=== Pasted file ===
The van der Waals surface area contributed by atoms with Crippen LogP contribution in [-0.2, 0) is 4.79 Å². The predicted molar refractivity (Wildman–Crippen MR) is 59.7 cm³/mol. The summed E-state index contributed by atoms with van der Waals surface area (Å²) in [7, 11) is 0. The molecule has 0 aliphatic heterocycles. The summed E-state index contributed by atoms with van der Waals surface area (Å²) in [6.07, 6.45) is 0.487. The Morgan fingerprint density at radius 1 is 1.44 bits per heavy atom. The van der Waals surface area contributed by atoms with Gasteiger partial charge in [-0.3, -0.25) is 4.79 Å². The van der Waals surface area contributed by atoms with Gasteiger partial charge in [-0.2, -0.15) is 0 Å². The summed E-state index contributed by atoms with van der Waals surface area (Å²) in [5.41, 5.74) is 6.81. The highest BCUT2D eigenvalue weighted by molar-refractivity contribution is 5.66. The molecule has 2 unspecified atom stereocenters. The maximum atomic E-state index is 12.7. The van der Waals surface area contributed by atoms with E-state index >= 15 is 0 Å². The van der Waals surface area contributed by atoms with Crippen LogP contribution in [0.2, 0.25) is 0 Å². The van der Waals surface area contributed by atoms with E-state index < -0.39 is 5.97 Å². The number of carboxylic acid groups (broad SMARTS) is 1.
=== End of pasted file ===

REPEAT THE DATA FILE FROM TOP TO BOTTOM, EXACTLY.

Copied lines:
The van der Waals surface area contributed by atoms with Crippen LogP contribution in [-0.2, 0) is 4.79 Å². The predicted molar refractivity (Wildman–Crippen MR) is 59.7 cm³/mol. The summed E-state index contributed by atoms with van der Waals surface area (Å²) in [7, 11) is 0. The molecule has 0 aliphatic heterocycles. The summed E-state index contributed by atoms with van der Waals surface area (Å²) in [6.07, 6.45) is 0.487. The Morgan fingerprint density at radius 1 is 1.44 bits per heavy atom. The van der Waals surface area contributed by atoms with Gasteiger partial charge in [-0.3, -0.25) is 4.79 Å². The van der Waals surface area contributed by atoms with Gasteiger partial charge in [-0.2, -0.15) is 0 Å². The summed E-state index contributed by atoms with van der Waals surface area (Å²) in [5.41, 5.74) is 6.81. The highest BCUT2D eigenvalue weighted by molar-refractivity contribution is 5.66. The molecule has 2 unspecified atom stereocenters. The maximum atomic E-state index is 12.7. The van der Waals surface area contributed by atoms with E-state index >= 15 is 0 Å². The van der Waals surface area contributed by atoms with Crippen LogP contribution in [0.2, 0.25) is 0 Å². The van der Waals surface area contributed by atoms with E-state index < -0.39 is 5.97 Å². The number of carboxylic acid groups (broad SMARTS) is 1.